Secrets to a Healthy Purim

 

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With the chance to dress up in costume and stock up on treats, Purim is a favorite holiday for kids of all ages.  But since its also high season for candy and sugary snacks, it can also be frustrating for parents who want their kids (and themselves) to choose healthy foods and limit sweets as part of a balanced nutritious diet.

On the one hand, you want to indulge and enjoy the holiday, after all Purim is one of the few one day holidays where you can visit out of town friends and relatives and hop from party to party.  On the other hand, you don’t want to undermine all the work you do the rest of year and confuse kids with mixed messages.


 

Food Allergies You Need to Know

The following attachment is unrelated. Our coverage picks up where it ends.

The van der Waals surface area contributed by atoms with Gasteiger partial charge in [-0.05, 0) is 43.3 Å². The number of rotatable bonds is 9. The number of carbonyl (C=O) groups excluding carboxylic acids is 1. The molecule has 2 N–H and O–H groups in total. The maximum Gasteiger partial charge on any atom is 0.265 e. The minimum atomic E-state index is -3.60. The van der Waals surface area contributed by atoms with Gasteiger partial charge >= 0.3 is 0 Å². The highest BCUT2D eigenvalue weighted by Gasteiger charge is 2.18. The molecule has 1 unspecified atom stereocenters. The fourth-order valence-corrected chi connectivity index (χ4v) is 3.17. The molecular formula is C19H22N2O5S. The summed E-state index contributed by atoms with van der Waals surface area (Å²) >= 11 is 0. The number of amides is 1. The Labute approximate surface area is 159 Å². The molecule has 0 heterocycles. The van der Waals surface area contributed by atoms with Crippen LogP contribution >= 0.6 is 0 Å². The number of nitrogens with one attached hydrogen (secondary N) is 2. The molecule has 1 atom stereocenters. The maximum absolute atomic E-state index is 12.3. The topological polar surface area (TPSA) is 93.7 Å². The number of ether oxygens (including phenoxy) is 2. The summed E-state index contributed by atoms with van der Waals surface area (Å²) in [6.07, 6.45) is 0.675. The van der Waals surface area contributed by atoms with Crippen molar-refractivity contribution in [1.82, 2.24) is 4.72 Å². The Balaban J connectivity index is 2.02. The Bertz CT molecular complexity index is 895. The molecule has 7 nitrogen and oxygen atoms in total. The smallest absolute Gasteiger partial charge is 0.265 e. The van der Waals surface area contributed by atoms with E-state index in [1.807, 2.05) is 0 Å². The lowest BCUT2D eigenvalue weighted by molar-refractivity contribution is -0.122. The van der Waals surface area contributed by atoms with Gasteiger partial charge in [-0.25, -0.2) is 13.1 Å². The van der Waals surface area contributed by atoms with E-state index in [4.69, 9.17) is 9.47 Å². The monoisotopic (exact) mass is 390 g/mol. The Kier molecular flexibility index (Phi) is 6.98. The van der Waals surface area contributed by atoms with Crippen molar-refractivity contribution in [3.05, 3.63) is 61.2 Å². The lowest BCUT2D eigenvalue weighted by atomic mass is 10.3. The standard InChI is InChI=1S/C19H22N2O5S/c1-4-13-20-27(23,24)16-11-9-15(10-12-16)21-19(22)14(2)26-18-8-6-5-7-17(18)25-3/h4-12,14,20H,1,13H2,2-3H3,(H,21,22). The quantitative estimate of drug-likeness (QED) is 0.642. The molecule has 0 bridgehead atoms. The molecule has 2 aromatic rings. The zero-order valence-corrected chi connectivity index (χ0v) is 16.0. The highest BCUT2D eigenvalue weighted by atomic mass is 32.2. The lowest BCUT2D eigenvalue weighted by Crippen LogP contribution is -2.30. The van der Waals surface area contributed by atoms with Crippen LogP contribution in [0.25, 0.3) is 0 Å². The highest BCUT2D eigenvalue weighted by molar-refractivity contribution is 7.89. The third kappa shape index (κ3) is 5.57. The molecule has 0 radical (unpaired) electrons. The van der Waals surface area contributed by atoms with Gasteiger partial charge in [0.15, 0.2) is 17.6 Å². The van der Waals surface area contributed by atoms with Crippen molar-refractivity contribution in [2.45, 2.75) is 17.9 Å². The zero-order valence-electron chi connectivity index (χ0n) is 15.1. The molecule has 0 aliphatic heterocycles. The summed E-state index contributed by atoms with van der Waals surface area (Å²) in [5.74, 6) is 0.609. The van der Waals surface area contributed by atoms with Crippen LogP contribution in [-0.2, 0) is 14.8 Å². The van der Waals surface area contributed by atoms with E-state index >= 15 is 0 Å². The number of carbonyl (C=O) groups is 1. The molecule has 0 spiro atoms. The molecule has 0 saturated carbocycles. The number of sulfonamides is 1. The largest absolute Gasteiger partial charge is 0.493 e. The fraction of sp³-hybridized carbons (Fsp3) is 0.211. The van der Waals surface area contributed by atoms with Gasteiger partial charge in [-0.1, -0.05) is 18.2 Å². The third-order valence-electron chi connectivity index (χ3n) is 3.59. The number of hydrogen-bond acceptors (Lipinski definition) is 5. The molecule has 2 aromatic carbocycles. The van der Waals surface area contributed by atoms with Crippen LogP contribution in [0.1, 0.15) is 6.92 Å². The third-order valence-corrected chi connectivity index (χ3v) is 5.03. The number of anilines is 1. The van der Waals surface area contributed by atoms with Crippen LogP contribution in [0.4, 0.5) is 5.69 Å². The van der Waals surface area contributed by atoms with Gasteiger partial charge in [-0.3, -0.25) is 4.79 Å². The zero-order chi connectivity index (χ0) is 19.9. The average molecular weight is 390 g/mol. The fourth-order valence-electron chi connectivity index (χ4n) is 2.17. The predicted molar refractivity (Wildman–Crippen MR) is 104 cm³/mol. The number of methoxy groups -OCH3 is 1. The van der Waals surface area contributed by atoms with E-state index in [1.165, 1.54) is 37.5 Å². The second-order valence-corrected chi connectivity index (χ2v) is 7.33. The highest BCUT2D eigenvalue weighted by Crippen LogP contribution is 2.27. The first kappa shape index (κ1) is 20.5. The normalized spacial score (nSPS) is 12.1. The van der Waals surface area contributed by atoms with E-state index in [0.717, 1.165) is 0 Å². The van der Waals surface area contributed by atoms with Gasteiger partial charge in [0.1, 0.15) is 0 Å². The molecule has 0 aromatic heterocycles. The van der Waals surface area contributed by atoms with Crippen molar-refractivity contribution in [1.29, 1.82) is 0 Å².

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Allergy Free.  Nut and Seed Free.  Gluten Free.  The signs are everywhere these days.

Allergies appear to be on the rise and awareness has grown.  Everyone knows someone who has an allergy.  It wasn’t like this when I was growing up, or at least it didn’t seem that way.  The only person I knew who had an allergy was my dad.  He was allergic to sesame, but since we didn’t go out to eat very often, I never really noticed.   Looking back, I realize why we never had hummus or sesame bagels.  Since I enjoy cooking Asian and middle eastern foods, I have to stop and think every time he comes over to make sure I don’t accidentally add sesame oil or sesame seeds to a dish I am preparing.  I go out of my way to make special recipes like Walnut Hummus so he can enjoy the taste of hummus, without the inconvenience of upper respiratory failure that can totally ruin your night.  When we all go out to eat for Chinese, Japanese or Israeli food we make sure to let the waiter know, no sesame.  Fortunately, my family is allergy-free, but I feel for my friends who struggle and their children who struggle with food allergies.